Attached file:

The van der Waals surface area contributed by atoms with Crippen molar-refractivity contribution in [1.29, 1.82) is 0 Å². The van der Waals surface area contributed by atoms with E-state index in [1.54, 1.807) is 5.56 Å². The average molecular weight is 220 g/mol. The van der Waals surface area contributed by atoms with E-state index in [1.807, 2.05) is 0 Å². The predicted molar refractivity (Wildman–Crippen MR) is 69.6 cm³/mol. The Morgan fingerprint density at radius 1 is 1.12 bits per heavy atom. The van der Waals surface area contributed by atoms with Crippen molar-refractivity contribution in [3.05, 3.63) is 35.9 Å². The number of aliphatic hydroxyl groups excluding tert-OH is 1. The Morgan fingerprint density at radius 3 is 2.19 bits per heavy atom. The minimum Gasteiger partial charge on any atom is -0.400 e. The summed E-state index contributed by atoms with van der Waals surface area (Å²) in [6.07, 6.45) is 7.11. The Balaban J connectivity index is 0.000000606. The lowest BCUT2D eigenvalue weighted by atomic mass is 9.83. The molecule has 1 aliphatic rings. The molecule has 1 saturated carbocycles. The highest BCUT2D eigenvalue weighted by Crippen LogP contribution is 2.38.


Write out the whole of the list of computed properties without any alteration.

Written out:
The van der Waals surface area contributed by atoms with Crippen molar-refractivity contribution in [1.29, 1.82) is 0 Å². The van der Waals surface area contributed by atoms with E-state index in [1.54, 1.807) is 5.56 Å². The average molecular weight is 220 g/mol. The van der Waals surface area contributed by atoms with E-state index in [1.807, 2.05) is 0 Å². The predicted molar refractivity (Wildman–Crippen MR) is 69.6 cm³/mol. The Morgan fingerprint density at radius 1 is 1.12 bits per heavy atom. The van der Waals surface area contributed by atoms with Crippen molar-refractivity contribution in [3.05, 3.63) is 35.9 Å². The number of aliphatic hydroxyl groups excluding tert-OH is 1. The Morgan fingerprint density at radius 3 is 2.19 bits per heavy atom. The minimum Gasteiger partial charge on any atom is -0.400 e. The summed E-state index contributed by atoms with van der Waals surface area (Å²) in [6.07, 6.45) is 7.11. The Balaban J connectivity index is 0.000000606. The lowest BCUT2D eigenvalue weighted by atomic mass is 9.83. The molecule has 1 aliphatic rings. The molecule has 1 saturated carbocycles. The highest BCUT2D eigenvalue weighted by Crippen LogP contribution is 2.38.